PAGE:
Physical and hormonal evaluation of transsexual patients: A longitudinal study

Walter J. Meyer, Alice Webb, Charles A. Stuart, Jordan W. Finkelstein, Barbara Lawrence, Paul A. Walker

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114 Scopus citations


The physical and hormonal characteristics of 60 male-to-female transsexuals and 30 female-to-male transsexuals were measured before or during treatment with commonly used forms and dosages of hormones. Only two patients (both female-to-male) had either a congenital defect in hormonal production or abnormal genital development. Patients were seen at 3- to 6-month intervals for an average of 18 months. The response to therapy was examined over time; physical parameters, hormonal concentrations, liver function tests, lipids, and glucose were measured. Three patients were changed from ethinyl estradiol to conjugated estrogen because of liver enzyme elevations. Ethinyl estradiol (0.1-0.5 mg/day) was equal to conjugated estrogen (7.5-10 mg/day) in its ability to suppress testosterone and gonadotropins and to promote breast growth. Maximum breast growth required 2 years of therapy. During treatment with testosterone, female-to-male transsexuals had a significant mild elevation of cholesterol and triglyceride. The female-to-male transsexuals receiving testosterone cypionate, 200 mg every 2 weeks, ceased to have menstrual periods and became progressively masculinized. A mean maximal clitoral length of 4.6 cm which achieved by 1 year of therapy. Based on the data generated by this study, we recommend as hormonal therapy 0.1-0.5 mg/day of ethinyl estradiol or 7.5-10 mg/day of conjugated estrogen for male-to-female transsexuals, and intramuscular testosterone cypionate, 200 mg every 2 weeks, for female-to-male transsexuals.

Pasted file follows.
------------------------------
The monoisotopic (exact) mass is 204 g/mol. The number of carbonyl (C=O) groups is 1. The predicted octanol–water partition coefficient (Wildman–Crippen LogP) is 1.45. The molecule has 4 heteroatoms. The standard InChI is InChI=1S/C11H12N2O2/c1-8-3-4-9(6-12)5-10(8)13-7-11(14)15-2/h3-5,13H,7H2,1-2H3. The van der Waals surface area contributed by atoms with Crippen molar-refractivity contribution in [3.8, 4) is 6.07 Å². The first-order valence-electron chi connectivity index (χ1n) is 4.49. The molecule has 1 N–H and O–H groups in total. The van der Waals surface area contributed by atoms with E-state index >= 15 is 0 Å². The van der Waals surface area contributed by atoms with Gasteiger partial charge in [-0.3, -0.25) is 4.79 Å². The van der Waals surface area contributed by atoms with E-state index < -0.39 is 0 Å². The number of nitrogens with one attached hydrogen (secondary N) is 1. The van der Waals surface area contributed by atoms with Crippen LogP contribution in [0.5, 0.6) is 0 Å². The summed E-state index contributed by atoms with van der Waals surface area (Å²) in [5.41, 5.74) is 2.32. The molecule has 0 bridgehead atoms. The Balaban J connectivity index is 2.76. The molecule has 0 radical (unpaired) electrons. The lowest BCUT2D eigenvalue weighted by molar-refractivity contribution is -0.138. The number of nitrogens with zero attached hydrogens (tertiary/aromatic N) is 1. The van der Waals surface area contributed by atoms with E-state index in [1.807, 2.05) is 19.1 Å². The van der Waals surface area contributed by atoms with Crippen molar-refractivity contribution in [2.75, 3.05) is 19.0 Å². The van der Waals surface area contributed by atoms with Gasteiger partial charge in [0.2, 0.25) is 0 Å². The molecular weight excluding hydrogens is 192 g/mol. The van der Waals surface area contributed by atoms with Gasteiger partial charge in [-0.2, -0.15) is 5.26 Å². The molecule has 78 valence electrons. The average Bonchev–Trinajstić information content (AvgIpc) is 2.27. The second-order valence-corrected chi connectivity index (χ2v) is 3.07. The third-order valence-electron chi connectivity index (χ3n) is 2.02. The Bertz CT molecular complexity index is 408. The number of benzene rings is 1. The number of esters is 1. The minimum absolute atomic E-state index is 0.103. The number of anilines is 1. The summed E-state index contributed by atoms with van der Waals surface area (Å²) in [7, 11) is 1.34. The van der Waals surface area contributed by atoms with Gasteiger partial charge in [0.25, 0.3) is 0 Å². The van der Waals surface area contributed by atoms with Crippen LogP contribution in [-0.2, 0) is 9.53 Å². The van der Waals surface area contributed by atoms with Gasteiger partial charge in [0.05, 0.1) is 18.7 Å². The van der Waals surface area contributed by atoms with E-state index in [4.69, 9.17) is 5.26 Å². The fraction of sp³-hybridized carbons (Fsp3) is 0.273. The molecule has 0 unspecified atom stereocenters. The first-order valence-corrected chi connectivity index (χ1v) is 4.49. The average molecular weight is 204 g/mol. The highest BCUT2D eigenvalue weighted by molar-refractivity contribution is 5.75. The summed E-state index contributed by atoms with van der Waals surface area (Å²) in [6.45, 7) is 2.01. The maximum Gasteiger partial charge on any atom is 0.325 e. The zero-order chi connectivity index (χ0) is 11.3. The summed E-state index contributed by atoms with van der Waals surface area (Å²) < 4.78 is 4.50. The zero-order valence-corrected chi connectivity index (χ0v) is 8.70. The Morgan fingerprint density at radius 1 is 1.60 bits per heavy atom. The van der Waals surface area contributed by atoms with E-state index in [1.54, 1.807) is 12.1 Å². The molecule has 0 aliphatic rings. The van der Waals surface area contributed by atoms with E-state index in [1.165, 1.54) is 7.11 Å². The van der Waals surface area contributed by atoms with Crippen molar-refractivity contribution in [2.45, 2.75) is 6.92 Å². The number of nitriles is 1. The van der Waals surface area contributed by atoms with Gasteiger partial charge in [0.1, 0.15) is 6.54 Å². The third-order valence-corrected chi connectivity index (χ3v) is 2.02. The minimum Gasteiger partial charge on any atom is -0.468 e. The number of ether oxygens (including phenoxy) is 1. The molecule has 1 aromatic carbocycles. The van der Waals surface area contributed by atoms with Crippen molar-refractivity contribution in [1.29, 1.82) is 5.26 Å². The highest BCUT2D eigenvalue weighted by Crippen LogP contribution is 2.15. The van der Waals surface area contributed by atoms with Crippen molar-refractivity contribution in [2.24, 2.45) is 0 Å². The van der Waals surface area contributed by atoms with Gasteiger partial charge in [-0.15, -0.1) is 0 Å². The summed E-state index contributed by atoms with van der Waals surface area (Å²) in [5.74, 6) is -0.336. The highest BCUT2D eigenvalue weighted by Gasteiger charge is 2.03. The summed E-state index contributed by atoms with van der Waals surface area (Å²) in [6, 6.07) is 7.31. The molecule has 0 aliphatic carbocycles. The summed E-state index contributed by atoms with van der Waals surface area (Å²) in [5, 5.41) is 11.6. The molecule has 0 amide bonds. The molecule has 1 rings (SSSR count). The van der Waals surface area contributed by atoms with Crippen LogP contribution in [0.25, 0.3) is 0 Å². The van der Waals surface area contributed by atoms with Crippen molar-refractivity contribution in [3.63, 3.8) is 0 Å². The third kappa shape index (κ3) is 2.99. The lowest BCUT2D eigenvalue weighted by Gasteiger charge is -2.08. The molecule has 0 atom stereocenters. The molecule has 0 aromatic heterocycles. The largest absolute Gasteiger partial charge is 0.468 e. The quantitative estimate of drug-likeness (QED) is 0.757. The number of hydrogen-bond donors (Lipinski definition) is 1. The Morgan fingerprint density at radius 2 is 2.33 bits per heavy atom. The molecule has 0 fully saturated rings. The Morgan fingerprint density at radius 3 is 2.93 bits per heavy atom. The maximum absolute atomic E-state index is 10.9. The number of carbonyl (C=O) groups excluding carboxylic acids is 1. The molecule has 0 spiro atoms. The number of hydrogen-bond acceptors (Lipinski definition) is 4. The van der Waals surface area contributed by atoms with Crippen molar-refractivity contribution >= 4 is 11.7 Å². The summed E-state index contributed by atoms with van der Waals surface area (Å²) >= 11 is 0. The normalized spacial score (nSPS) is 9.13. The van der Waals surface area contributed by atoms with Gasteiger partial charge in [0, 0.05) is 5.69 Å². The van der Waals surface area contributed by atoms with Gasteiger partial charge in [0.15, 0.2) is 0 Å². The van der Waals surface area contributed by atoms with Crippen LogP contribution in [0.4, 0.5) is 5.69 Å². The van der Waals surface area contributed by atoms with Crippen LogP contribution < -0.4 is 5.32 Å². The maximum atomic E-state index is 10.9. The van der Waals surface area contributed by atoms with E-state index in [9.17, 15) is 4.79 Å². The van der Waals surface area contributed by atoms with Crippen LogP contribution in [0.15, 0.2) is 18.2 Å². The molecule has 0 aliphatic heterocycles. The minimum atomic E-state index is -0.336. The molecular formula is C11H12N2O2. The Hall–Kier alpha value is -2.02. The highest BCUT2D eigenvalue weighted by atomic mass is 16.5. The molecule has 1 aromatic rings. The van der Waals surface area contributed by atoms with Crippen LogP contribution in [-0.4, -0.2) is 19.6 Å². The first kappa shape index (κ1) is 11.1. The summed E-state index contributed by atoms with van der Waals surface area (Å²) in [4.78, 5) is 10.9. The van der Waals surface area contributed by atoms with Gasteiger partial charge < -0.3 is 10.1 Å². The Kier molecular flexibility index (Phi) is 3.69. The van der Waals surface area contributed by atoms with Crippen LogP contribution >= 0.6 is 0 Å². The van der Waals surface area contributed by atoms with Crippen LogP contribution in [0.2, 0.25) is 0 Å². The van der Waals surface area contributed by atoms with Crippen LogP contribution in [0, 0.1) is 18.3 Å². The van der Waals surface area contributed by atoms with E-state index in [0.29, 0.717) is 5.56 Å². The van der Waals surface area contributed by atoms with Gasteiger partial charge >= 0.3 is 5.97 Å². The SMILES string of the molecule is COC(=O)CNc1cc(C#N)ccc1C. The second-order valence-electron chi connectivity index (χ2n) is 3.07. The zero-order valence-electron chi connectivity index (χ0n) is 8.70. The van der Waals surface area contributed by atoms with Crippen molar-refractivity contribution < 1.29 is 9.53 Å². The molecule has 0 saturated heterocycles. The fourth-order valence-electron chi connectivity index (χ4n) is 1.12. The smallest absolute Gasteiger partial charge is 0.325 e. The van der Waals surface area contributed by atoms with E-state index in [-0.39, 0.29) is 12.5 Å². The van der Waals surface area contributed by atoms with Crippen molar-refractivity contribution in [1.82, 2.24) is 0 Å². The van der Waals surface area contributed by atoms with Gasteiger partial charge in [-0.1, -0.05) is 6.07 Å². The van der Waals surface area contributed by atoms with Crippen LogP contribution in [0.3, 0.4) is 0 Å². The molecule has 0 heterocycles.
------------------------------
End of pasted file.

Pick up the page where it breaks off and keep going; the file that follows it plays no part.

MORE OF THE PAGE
Original languageEnglish (US)
Pages (from-to)121-138
Number of pages18
JournalArchives of Sexual Behavior
Issue number2
StatePublished - Apr 1986


  • breast
  • clitoris
  • estrogen
  • hormone
  • testes
  • testosterone
  • transsexual

ASJC Scopus subject areas

  • Arts and Humanities (miscellaneous)
  • General Psychology


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